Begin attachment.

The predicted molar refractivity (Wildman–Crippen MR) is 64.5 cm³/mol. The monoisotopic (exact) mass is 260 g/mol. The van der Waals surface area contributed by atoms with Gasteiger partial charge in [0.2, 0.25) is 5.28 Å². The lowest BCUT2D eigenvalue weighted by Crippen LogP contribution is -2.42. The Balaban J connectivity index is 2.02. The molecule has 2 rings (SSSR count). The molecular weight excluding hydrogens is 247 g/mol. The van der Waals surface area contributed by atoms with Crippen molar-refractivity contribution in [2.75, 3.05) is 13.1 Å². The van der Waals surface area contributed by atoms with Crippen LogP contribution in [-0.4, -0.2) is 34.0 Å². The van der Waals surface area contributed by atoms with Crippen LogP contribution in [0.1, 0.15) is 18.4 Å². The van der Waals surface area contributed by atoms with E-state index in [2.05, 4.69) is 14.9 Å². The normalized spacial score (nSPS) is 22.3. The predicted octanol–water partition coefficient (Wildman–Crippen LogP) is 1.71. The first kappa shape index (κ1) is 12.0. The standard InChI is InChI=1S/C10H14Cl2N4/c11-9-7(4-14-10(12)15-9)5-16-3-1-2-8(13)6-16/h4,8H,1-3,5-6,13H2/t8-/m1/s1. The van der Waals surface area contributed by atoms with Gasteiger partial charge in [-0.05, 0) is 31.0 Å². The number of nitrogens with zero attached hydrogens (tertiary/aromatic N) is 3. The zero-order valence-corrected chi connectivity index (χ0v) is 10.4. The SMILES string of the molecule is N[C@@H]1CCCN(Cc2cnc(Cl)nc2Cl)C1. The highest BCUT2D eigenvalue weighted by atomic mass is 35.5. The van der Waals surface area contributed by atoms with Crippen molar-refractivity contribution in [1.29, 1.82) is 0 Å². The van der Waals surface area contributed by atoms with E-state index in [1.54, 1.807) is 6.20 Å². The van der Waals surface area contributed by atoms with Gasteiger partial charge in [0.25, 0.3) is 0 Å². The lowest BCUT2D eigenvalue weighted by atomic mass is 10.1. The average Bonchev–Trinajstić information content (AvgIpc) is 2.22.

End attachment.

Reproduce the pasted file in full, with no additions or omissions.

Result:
The predicted molar refractivity (Wildman–Crippen MR) is 64.5 cm³/mol. The monoisotopic (exact) mass is 260 g/mol. The van der Waals surface area contributed by atoms with Gasteiger partial charge in [0.2, 0.25) is 5.28 Å². The lowest BCUT2D eigenvalue weighted by Crippen LogP contribution is -2.42. The Balaban J connectivity index is 2.02. The molecule has 2 rings (SSSR count). The molecular weight excluding hydrogens is 247 g/mol. The van der Waals surface area contributed by atoms with Crippen molar-refractivity contribution in [2.75, 3.05) is 13.1 Å². The van der Waals surface area contributed by atoms with Crippen LogP contribution in [-0.4, -0.2) is 34.0 Å². The van der Waals surface area contributed by atoms with Crippen LogP contribution in [0.1, 0.15) is 18.4 Å². The van der Waals surface area contributed by atoms with E-state index in [2.05, 4.69) is 14.9 Å². The normalized spacial score (nSPS) is 22.3. The predicted octanol–water partition coefficient (Wildman–Crippen LogP) is 1.71. The first kappa shape index (κ1) is 12.0. The standard InChI is InChI=1S/C10H14Cl2N4/c11-9-7(4-14-10(12)15-9)5-16-3-1-2-8(13)6-16/h4,8H,1-3,5-6,13H2/t8-/m1/s1. The van der Waals surface area contributed by atoms with Gasteiger partial charge in [-0.05, 0) is 31.0 Å². The number of nitrogens with zero attached hydrogens (tertiary/aromatic N) is 3. The zero-order valence-corrected chi connectivity index (χ0v) is 10.4. The SMILES string of the molecule is N[C@@H]1CCCN(Cc2cnc(Cl)nc2Cl)C1. The highest BCUT2D eigenvalue weighted by atomic mass is 35.5. The van der Waals surface area contributed by atoms with Crippen molar-refractivity contribution in [1.29, 1.82) is 0 Å². The van der Waals surface area contributed by atoms with E-state index in [1.54, 1.807) is 6.20 Å². The van der Waals surface area contributed by atoms with Gasteiger partial charge in [0.25, 0.3) is 0 Å². The lowest BCUT2D eigenvalue weighted by atomic mass is 10.1. The average Bonchev–Trinajstić information content (AvgIpc) is 2.22.